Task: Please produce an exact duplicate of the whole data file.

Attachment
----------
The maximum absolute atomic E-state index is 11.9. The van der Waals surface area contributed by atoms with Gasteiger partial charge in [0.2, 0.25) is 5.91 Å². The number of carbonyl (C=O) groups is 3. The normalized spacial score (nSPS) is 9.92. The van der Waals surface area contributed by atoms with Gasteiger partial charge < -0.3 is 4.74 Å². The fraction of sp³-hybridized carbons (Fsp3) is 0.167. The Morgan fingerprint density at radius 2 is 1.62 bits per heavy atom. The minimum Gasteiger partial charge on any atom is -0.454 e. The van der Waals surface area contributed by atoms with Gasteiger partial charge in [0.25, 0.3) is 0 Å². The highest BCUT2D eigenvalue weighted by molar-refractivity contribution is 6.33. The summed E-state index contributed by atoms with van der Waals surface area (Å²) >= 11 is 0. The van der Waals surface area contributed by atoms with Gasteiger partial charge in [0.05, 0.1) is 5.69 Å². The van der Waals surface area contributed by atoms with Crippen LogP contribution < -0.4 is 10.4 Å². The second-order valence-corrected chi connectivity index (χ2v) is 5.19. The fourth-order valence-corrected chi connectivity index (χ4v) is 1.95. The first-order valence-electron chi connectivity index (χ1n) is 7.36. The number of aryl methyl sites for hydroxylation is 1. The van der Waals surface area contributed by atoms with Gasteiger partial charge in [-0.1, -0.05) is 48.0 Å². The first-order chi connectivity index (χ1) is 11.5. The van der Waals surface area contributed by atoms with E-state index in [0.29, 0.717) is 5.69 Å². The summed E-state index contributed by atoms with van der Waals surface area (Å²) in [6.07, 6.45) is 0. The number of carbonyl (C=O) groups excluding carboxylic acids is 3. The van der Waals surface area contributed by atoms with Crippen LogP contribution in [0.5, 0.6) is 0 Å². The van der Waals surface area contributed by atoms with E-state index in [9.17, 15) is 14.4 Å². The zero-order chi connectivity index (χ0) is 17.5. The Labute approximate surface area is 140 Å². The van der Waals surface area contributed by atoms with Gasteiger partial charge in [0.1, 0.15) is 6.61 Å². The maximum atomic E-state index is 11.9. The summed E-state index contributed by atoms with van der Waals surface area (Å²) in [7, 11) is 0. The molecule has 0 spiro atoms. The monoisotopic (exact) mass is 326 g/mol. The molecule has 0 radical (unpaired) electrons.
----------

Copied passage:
The maximum absolute atomic E-state index is 11.9. The van der Waals surface area contributed by atoms with Gasteiger partial charge in [0.2, 0.25) is 5.91 Å². The number of carbonyl (C=O) groups is 3. The normalized spacial score (nSPS) is 9.92. The van der Waals surface area contributed by atoms with Gasteiger partial charge < -0.3 is 4.74 Å². The fraction of sp³-hybridized carbons (Fsp3) is 0.167. The Morgan fingerprint density at radius 2 is 1.62 bits per heavy atom. The minimum Gasteiger partial charge on any atom is -0.454 e. The van der Waals surface area contributed by atoms with Gasteiger partial charge in [0.25, 0.3) is 0 Å². The highest BCUT2D eigenvalue weighted by molar-refractivity contribution is 6.33. The summed E-state index contributed by atoms with van der Waals surface area (Å²) >= 11 is 0. The van der Waals surface area contributed by atoms with Gasteiger partial charge in [0.05, 0.1) is 5.69 Å². The van der Waals surface area contributed by atoms with Crippen LogP contribution < -0.4 is 10.4 Å². The second-order valence-corrected chi connectivity index (χ2v) is 5.19. The fourth-order valence-corrected chi connectivity index (χ4v) is 1.95. The first-order valence-electron chi connectivity index (χ1n) is 7.36. The number of aryl methyl sites for hydroxylation is 1. The van der Waals surface area contributed by atoms with Gasteiger partial charge in [-0.1, -0.05) is 48.0 Å². The first-order chi connectivity index (χ1) is 11.5. The van der Waals surface area contributed by atoms with E-state index in [0.29, 0.717) is 5.69 Å². The summed E-state index contributed by atoms with van der Waals surface area (Å²) in [6.07, 6.45) is 0. The number of carbonyl (C=O) groups excluding carboxylic acids is 3. The van der Waals surface area contributed by atoms with Crippen LogP contribution in [0.5, 0.6) is 0 Å². The van der Waals surface area contributed by atoms with E-state index in [9.17, 15) is 14.4 Å². The zero-order chi connectivity index (χ0) is 17.5. The Labute approximate surface area is 140 Å². The van der Waals surface area contributed by atoms with Gasteiger partial charge in [0.1, 0.15) is 6.61 Å². The maximum atomic E-state index is 11.9. The summed E-state index contributed by atoms with van der Waals surface area (Å²) in [7, 11) is 0. The molecule has 0 spiro atoms. The monoisotopic (exact) mass is 326 g/mol. The molecule has 0 radical (unpaired) electrons.